Celigo images showing the fluorescent image (left) and the counted image (right).

The Celigo is used to evaluate binding inhibition of 3 antibodies, D12, G2, and G4, which recognize MERS-CoV RBD, NTD, and S2, respectively.  The assay is optimized by selecting the appropriate cell type, optimal seeding density, and the suitable MERS-CoV viral protein.

BHK21 is selected for optimized cell type expressing DPP4

The cell types A549, BHK21, and VeroE6 are transfected with DPP4 expression.  Each cell type is transfected with 0.02 to 2 µg of DPP4 plasmid.  The transfected cells are then labeled with DPP4 PE-conjugated mouse antibody (red fluorescence).  The BHK21 cell line demonstrated the highest DPP4 expression with the brightest fluorescence from imaging and fluorescent histogram.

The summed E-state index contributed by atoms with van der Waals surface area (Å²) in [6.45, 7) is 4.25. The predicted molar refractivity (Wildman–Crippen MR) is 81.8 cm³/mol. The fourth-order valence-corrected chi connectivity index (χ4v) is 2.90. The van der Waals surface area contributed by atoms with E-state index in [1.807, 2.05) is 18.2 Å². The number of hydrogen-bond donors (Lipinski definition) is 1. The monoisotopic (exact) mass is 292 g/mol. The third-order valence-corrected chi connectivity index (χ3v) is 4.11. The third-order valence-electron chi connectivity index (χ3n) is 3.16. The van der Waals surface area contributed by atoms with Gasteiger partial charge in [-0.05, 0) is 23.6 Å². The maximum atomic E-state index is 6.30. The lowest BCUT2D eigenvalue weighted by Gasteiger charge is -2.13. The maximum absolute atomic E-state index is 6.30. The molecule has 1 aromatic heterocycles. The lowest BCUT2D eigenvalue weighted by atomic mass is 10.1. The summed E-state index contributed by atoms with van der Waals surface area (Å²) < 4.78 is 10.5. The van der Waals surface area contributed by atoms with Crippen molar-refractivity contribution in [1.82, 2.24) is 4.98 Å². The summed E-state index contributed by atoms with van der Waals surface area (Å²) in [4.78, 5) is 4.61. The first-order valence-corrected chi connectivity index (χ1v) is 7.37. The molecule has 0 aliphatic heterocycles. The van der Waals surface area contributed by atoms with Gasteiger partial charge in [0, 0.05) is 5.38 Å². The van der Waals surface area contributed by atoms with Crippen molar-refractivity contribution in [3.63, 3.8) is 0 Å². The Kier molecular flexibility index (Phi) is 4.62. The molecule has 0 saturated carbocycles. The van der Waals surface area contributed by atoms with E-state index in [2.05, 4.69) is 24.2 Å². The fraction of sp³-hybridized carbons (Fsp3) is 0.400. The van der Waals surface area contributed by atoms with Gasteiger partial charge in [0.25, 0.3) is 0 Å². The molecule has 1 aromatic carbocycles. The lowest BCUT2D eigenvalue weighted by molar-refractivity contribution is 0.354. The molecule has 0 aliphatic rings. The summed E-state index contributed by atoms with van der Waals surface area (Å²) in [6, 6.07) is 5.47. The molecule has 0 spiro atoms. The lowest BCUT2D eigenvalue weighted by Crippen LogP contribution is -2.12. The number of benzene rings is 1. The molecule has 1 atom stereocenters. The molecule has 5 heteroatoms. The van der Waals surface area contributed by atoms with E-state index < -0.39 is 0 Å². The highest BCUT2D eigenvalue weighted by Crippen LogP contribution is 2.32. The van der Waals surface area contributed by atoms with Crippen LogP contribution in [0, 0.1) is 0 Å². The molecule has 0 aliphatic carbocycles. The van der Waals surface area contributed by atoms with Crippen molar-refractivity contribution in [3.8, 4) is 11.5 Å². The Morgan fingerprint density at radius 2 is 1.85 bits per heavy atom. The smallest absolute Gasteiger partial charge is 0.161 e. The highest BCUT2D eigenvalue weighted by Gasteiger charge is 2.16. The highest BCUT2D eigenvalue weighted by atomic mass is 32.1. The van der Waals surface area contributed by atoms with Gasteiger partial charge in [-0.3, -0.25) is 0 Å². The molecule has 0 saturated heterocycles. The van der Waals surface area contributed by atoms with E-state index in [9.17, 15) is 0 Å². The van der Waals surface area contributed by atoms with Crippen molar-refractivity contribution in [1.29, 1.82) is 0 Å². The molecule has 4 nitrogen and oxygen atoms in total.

antibody binding intensity histogram

Red fluorescent images showing DPP4 expression for 3 cell types, as well as the fluorescent intensity histogram showing bright signals for BHK21

Seeding density of 5 x 103 cells/well is selected

Three different seeding densities are tested at 2 x 104, 5 x 103, and 1 x 103 cells/well.  The 2 x 104 cells/well is too crowded and 1 x 103 is too few for optimized assay.

confluence of host cells

Bright field images showing the confluence of host cells in the wells. Show from left, 2 x 104 cells/well, 5 x 103 cells/well, 1 x 103 cells/well

Selected MERS-CoV S trimer for the antibody binding inhibition assay

Two MERS-CoV viral antigens are tested, MERS-CoV S1 trimer and MERS-CoV S monomer proteins.  The proteins are titrated from 0.1 to 10 µg.  The viral proteins are allowed to bind to the host BHK21 cells and then labeled with Alexa Fluor 488-MERS-CoV Spike antibody.  The 2 µg produced the highest signal-to-background ratio.

MERS-CoV protein binding

Green fluorescent images for MERS-CoV S1 and MERS-CoV S protein binding to BHK21 host cells, as well as fluorescent intensity histograms with MERS-CoV S showing the largest signal-to-background separation.